Class, Racial and Gender Inequalities in UK

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Inequalities in UK � PAGE �1�


Class, Racial and Gender Inequalities in United Kingdom

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Class, Racial and Gender Inequalities in United Kingdom

The gender gap in wages in numerous countries has been well researched in sociology and economics, but scholars have paid less attention to the gender gap in wealth. Using wages to indicate gender-based economic advantage and disadvantage is revealing, but it is also somewhat limiting.

Wages can fluctuate over time as women move into or out of the labor market and increase or reduce their hours of paid work. Moreover, individuals with similar wages can have very different assets and savings - or debts - and these differences impact the degree of their economic security considerably (Sara Cantillon and Brian Nolan, 2001, 6). Researching wealth enables us to move beyond the snapshot picture of short-term gendered economic inequality that we obtain when we analyze wages and onto exploring the longer term buildup of gendered economic inequities.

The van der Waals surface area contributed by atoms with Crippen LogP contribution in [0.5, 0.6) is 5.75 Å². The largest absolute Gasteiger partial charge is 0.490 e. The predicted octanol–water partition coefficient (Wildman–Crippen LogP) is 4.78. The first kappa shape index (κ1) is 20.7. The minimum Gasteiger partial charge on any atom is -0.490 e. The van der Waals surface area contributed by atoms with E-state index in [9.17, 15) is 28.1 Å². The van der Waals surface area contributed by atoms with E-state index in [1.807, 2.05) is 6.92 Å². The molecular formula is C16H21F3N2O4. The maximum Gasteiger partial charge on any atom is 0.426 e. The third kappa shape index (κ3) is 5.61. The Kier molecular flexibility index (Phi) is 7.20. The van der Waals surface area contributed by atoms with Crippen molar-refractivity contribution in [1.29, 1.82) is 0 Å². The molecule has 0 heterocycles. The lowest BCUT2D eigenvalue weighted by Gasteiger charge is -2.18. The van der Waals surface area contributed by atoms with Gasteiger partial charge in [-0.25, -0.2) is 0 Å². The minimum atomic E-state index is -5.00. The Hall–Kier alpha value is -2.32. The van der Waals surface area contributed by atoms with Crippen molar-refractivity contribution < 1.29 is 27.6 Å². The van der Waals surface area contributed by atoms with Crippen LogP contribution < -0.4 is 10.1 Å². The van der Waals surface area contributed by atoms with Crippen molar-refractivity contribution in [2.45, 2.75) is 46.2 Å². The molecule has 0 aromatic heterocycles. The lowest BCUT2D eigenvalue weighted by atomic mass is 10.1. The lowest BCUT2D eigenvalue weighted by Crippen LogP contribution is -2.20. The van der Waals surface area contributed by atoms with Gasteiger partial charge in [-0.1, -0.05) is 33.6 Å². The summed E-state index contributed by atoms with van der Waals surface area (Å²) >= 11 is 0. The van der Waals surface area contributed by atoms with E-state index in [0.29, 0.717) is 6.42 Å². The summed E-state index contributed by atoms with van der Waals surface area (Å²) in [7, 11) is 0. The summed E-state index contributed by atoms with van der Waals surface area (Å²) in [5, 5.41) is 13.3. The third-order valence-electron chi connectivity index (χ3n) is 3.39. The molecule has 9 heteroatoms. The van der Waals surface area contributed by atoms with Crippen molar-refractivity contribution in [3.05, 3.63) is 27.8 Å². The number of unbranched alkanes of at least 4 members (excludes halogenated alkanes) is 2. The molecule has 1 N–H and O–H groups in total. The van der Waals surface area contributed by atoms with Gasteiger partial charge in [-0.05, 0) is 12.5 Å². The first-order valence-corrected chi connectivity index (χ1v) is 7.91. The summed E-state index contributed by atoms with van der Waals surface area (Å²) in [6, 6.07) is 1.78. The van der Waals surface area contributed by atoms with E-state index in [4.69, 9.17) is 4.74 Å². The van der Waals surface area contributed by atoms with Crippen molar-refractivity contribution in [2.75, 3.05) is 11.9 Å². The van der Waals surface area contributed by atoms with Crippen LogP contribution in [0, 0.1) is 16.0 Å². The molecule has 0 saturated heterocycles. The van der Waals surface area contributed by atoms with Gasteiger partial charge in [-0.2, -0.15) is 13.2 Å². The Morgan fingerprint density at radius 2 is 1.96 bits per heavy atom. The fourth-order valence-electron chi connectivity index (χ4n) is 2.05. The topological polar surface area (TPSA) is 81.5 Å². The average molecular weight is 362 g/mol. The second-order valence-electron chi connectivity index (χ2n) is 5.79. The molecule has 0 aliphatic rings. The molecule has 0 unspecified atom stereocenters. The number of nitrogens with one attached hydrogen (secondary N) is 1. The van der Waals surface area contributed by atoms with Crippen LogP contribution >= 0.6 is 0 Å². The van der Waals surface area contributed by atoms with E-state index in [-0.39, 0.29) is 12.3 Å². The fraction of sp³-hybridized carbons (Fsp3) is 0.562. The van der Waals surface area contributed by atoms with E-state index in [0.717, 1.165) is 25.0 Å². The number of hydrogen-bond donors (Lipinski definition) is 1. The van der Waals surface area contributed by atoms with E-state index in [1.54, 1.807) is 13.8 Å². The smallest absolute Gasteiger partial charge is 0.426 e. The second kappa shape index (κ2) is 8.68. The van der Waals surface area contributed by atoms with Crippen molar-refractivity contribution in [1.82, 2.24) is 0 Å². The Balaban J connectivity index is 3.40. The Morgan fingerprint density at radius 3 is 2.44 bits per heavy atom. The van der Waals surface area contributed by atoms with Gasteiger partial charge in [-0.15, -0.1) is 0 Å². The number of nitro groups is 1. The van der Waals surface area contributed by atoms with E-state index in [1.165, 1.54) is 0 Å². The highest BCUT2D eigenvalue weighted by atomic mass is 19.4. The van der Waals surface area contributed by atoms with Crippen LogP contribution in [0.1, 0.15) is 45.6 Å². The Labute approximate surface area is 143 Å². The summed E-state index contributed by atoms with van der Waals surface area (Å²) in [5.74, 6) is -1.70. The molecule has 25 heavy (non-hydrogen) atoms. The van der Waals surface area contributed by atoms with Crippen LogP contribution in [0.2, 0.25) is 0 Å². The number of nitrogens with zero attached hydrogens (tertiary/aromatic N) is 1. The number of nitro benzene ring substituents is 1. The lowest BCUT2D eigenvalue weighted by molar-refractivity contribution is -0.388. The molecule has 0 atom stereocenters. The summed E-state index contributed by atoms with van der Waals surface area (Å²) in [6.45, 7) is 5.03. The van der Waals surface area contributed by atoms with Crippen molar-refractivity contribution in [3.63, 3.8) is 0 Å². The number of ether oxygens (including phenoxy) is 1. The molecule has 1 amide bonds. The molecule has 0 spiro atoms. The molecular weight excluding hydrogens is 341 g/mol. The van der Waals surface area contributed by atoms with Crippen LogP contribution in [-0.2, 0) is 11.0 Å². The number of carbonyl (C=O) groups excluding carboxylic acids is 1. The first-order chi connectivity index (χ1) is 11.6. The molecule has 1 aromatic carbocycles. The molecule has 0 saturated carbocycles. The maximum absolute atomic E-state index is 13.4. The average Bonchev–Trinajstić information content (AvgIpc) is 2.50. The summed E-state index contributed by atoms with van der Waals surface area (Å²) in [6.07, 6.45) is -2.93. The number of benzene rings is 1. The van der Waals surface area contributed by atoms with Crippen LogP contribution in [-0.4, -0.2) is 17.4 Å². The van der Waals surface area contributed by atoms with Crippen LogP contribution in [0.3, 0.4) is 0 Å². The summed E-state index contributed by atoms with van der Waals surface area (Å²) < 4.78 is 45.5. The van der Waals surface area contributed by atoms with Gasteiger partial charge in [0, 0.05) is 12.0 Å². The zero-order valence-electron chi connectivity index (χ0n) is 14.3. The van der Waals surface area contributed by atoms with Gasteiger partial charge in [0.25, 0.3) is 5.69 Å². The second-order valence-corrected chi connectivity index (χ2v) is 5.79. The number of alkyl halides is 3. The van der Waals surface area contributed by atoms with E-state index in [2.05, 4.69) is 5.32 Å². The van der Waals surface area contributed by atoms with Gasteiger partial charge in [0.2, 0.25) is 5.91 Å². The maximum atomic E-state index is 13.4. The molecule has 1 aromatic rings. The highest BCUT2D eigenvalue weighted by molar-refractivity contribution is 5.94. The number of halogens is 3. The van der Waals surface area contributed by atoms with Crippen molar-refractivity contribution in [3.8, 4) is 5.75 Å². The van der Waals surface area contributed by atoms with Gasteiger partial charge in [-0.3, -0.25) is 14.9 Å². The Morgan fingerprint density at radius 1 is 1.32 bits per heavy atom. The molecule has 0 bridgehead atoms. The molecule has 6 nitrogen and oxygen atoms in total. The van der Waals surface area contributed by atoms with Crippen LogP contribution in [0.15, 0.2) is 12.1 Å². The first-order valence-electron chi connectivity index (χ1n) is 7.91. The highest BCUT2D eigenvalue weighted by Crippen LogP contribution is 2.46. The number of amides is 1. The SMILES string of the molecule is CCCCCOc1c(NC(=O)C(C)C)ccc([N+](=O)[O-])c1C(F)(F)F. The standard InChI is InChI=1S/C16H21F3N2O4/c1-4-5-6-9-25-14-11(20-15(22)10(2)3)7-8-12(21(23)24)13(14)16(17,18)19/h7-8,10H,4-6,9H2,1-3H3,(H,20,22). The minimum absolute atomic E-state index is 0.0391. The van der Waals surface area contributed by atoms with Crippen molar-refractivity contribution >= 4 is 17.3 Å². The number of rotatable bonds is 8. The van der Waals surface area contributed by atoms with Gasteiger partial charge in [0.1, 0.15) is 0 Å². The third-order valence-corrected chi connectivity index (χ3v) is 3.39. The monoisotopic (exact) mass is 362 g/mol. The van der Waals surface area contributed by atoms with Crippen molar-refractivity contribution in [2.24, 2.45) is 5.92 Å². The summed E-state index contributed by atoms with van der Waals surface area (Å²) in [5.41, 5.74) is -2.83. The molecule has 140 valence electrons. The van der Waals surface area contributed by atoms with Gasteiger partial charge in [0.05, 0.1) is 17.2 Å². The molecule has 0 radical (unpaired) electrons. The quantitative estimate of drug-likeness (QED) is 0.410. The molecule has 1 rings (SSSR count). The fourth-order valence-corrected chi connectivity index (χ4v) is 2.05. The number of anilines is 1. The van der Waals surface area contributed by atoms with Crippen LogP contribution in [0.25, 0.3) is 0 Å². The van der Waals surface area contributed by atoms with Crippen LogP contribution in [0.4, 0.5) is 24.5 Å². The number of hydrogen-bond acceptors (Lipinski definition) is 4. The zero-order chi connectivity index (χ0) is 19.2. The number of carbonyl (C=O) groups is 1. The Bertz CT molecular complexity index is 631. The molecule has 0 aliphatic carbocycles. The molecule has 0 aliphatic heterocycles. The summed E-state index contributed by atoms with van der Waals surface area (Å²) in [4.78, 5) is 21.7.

In this way, the intensity of the economic disadvantage women face can be better revealed and its implications better analyzed.

Gender is a key variable in the analysis of inequalities in wealth and is the focus of this article. Yet the sociological and economic literatures on women's and men's economic positions reveal an increasing focus on other, non-gendered, social differences. Paying more attention to these other social divisions' means that we are able to develop a fuller understanding of the picture of economic advantage and disadvantage in contemporary society. In the 2002 special issue of Feminist Economics devoted to theorizing gender, caste, race, and class, Rose M. Brewer, Cecilia A. Conrad, and Mary C. King (2002, 6) lamented the fact that much of the...